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INTRODIICTION.

7

peace

and

alliance be

made among Christians

for

at

least

ten

years;

and to

that

bind

kings

in the

fetters

of

the great

King, and

constrain

nobles

by

the

iron manacles

of

censures

:

for

to thee

is

given all power

in

heaven

and in

earth.

"'

This

is

the

doctrine which

Baronius,

with a Roman

confidence,

so

often asserts

and

drives forward, saying

that

"

there

can

be

no

doubt

of

it

but that the

civil

principality

is subject

to the

sacerdotal

;" and

that

"

God

has made

the

political government subject

to

the

do-

minion of

the

spiritual

church."

3*

§

III.

From

that

doctrine

the

opinion

in

effect does

not

differ,

which Bellarmine vouches for

the

common opinion

of

Catholics,

that

"

by

reason of

the

spiritual

power,

the

pope,

at

least indirectly, has

a

supreme power even

in

temporal matters.

"'

This opinion,

so

common,

does

not,

I

say,

in

effect

and practical

consideration,

any

wise differ from

the

former,

but

only

in

words

de-

vised

to shun

envy,

and

veil

the

impudence

of

the

other assertion:

for

the

qualifications,

"

By

reason

of

the

spiritual

power," and, "

At

least indirectly," are

but

notional, insignificant,

and

illusive,

in regard

to

practice,

it

importing not, if he has in his keeping

a

sovereign

power,

upon what account

or

in what formality

he

employs

it:

seeing

that

every

matter

is easily

referrible

to a spiritual account;

seeing

he

is sole

judge upon what

account

he acts;

seeing expe-

rience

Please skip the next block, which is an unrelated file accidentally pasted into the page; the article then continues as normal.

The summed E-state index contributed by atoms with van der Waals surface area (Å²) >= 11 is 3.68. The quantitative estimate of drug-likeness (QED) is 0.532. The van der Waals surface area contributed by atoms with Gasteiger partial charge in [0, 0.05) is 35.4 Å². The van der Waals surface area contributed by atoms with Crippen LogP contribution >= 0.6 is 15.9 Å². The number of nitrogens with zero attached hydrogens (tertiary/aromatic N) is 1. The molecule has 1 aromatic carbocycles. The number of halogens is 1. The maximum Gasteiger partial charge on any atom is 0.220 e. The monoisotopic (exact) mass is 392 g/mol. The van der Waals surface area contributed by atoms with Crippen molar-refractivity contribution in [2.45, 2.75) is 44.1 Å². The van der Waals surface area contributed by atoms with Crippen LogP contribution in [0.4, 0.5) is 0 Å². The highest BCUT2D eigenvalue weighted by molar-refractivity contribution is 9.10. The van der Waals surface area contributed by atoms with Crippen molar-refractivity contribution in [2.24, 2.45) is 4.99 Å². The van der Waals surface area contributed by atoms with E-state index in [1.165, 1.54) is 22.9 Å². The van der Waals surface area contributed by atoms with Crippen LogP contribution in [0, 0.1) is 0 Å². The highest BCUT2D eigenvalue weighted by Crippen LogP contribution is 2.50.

shows

that

he

will spiritualize all

his interests, and upon

any

occasion exercise

that

pretended authority; rand]

seeing

it

little

Arripe

ergo

gladium

divina

potestatis

tibi

creditum, bis

acutum; et

jube, impera,

manda,

ut

pax universalis

et

colligatio

per

decennium

inter

Christianos ad minus fiat

;

et

reges ad

id in

compedibus

magni Regis

liga,

et

nobiles

in

manicis ferreis censurarum

constringe

:

quoniam

tibi data

est

omnis potestas

in

ccelo

et

in

terra.

Episc.

Patrac.,

Bess.

x. p.

133.

2

Politicum principatum sacerdotali

esse

subjectum

nulla

potest

esse

dubitatio.

Ann.

57,

§

23.

3

Politicum imperium subjecit spiritualis ecclesia

dominio.

Ibid,

§

53.

*

Charles

Butler,

Esq.,

in

his

"Book

of

the

Roman Catholic Church," adduces

the

following

outlines of

the

doctrines of

that

class

of divines called Transalpine, or

Ultra

-

montane, who dwell

in

or near

Rome,

and

who

are distinguished

from

the

Cisalpine,

who reside on

the French

side of

the

Alps.

The Transalpine are

those

who

are under

the

immediate direction of

the

pope,

and

compose

his

court,

who

are

considered

sounder

in the faith

concerning

the

supremacy

than the

French, or those

who live

at

a distance

from

Rome.

He

says,

"

Transalpine divines

attribute

to

the

pope

a divine

right

to

the

exercise,

indirect

at

least, of

the

temporal power for

effecting

a spiritual

good; and,

in

consequence of

it, maintained

that

the

supreme power

of

every

state

was

so

far

subject

to the

pope,

that

when he

deemed

that

the

bad conduct of

the

sovereign

rendered

it

essential to

the

good

of the church

that

he should reign

no longer,

the

pope was

then

authorized,

by his

divine

commission,

to deprive him of his sovereignty,and

absolve

his

subjects

from

their

obligation of allegiance;

and that,

even on

ordinary

occasions,

he

might

enforce obedience

to his

spiritual

legislation and

jurisdiction by

civil penalties."

Book

of

the

Roman

Catholic Church,

pp. 121, 122. 8vo.

London:

1826.

ED.

4

Tertia

sententia

media

et

catholicorum

communis, pontificem

ut

pontificem

non

habere directe et immediate ullam temporalempotestatem,

sed solum

spiritualem,

tamen

ratione spiritualis habere

saltem indirecte potestatem quondam, eamque

summam,

in

temporalibus.BelL,

vol.

i.